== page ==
You will need 4 thin sticks which are strong enough to stick them into soft soil, 40 inches of string and a black magic marker.  Actually, any length will work, but this size is very manageable. 

The larger the foundation which the Mason wished to build, naturally, the longer his rope (string) would have to be.


1.  Place your 1st stick flat on the ground so that its ends point north
    and south.

2.  Next, take a string (it's much more unwieldy if you use rope) and tie
     knots in it 3 inches apart.  This will divide the string into 12 equal

    Tie the 2 ends of the string together (this is your 12th knot) ...again
    ...remember that from knot-to-knot must be 3 inches apart.  The
    divisions between knots must be correct and equal or it will not work.

    Your string's total length is 36".  After you've tied the end-to-end knot,
    you may cut off the excess 4" of string. 

    If you have more than 4" of string left or less than 4" of string left,
    you need to re-measure the lengths between your knots.

    Your string is now circular in shape and has 12 knots and 12 divisions       between the knots. (see the Right Triangle, again, below)

Euclid's 47th Problem

    Note:  The Operative Masons of old, used rope, however, because
    much of the length of the rope is within the knot, if you use rope,
    you must use a longer piece, measure each division, tie your knot,   
    and then measure your next 3 inch  division before you cut the length
    of rope, instead of marking the entire rope while it is lying flat and
    then tying your knots.

3.  Stab your 2nd stick in the ground near either end of your North/South
     stick and arrange a knot at the stick.  Stretch 3 divisions away from it
     in any direction (9 inches) and insert the
3rd stick in the ground, then
     place the
4th stick so that it falls on the knot between the 4-part and
     the 5-part division (12 inches). 

    This forces the creation of a 3:4:5: right triangle.  The angle between
    the 3 units and the 4 units is, of necessity, a square or right angle.

4.  Now, move your 3rd and 4th sticks until they become a right angle
    (90 degrees) to your North/South stick.

Congratulations!  You now have not only the ability to square your square, but to lay a geometrically correct cornerstone for your new foundation!

Euclid's 47th Problem

However, usage of the 47th Problem of Euclid doesn't end here...

Here is the rest of the story...

Euclids 47th Proposition

The Forty-Seventh Problem of Euclid in Today's World

With this simple geometric 3:4:5 ratio of how to create a 90 degree, Right Angle:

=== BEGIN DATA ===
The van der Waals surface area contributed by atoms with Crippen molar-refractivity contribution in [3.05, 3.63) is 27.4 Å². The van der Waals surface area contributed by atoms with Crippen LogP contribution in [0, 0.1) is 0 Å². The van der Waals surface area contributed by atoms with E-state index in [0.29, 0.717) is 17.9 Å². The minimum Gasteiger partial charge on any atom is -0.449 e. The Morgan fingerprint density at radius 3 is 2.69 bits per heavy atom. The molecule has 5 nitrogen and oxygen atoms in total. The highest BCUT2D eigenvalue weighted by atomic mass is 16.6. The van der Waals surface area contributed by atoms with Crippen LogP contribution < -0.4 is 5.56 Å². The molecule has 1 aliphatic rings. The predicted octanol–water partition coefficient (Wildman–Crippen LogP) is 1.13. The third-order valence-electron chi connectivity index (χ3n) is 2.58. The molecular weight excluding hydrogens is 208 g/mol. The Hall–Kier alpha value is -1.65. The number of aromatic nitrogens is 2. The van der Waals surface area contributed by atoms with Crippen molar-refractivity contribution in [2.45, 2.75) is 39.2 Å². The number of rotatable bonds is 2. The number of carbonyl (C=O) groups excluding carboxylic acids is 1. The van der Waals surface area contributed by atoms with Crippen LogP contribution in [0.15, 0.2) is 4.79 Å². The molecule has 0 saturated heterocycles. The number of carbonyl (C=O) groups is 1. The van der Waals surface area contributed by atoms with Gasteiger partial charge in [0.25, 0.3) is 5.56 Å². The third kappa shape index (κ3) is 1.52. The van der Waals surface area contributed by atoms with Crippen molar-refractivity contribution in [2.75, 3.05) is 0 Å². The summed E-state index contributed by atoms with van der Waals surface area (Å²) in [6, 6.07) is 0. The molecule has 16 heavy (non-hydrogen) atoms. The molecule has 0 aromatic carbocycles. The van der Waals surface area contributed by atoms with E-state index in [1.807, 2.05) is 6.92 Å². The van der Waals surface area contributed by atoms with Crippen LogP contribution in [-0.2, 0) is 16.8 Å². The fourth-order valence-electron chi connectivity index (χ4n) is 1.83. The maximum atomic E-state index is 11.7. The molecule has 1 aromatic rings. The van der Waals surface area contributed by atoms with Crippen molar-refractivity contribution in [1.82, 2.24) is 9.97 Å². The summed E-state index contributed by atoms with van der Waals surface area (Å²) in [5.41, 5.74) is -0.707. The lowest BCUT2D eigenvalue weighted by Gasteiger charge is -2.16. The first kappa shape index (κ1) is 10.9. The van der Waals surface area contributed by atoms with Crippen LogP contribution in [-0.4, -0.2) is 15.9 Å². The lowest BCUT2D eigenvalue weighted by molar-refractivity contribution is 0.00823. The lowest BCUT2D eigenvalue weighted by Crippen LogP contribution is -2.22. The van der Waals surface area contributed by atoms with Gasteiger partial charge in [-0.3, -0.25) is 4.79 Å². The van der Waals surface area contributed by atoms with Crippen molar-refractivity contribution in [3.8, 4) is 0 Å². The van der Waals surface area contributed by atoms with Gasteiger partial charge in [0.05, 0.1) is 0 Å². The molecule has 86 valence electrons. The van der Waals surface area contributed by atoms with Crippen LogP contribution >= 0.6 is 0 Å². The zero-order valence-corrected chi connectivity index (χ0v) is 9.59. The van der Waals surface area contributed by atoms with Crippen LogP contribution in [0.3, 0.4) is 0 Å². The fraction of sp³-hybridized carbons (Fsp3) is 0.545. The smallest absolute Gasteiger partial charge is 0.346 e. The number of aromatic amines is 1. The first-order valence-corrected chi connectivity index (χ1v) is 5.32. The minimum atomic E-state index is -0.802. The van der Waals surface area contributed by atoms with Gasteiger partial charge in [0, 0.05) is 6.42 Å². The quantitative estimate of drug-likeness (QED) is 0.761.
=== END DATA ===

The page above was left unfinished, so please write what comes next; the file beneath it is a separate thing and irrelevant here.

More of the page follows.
1.  Man can reach out into space and measure the distance of the stars
     ...in light years!

2.  He can survey land, mark off boundaries and construct every single
    thing on Earth.

3.  He can build homes, churches and buildings, and with the knowledge
     of this simple ratio...he can begin digging on opposite sides of a
     mountain and dig a straight tunnel through the center of it...that
     meets exactly at the center!

4.  He can navigate the oceans and be able to locate himself in the
     middle of the water (with no land in sight)...AND is also able to
     calculate how far he has come and how much farther he must go!

The 47th Problem of Euclid, also known as the 47th Proposition of Euclid...or the Pythagorean Theorem teaches each of us to not only be general lovers of the arts and sciences, but to stand in awe of the God-given knowledge with which you can take a piece of string and 4 sticks...and be able to find your way home!...from anywhere on Earth, on the Sea or in the Heavens.

The 47th Problem of Euclid represents such a perfect symbol of Freemasonry...encompassing both art and science, that the simple knowledge of it demands a breathtaking awe to which we may only bow our heads in reverence at the perfection, the universality and the infinite wisdom of that which has been given to us by God.

With the knowledge of this simple geometric ratio, (provided by the 47th Problem of Euclid), the word "Eureka!" almost palls in expressing the fundamental powers which our Creator has bestowed upon us!

...AND it all begins by simply learning how to Square your Square.


Oh!..., and one last thing you have also learned (but may not have realized it)...

This is why the old antique, wooden carpenter squares which you have seen or have heard about have one longer leg. Their "legs" were created using the "3" and "4" part of the 3:4:5 ratio (the 5 is the hypotenuse) using the 47th Problem of Euclid.  Equal length "legs" on modern day (carpenter) squares are relatively "new" technology..

Masonic Symbol for the 47th Problem of Euclid

Now, take another look at the Masonic symbol for the 47th Problem of Euclid, above. You will see that the square on the top-left measures 3 units on each of its sides; the square on the top-right measures 4 units on each of its sides and the bottom square measures 5 units on each of its sides.

You can now see the right triangle (white space in the middle) which is surrounded by the 3 "boxes".

From this day forward, when you see this graphic image denoting the 47th Problem of Euclid,...this Masonic symbol, it will not just look like 3 odd-shaped black boxes to you. You will see the 3:4:5 ratio and the square (right angle) within them and know that you have the power to square your square within your own Middle Chamber.

...And THAT is the Rest of the Story!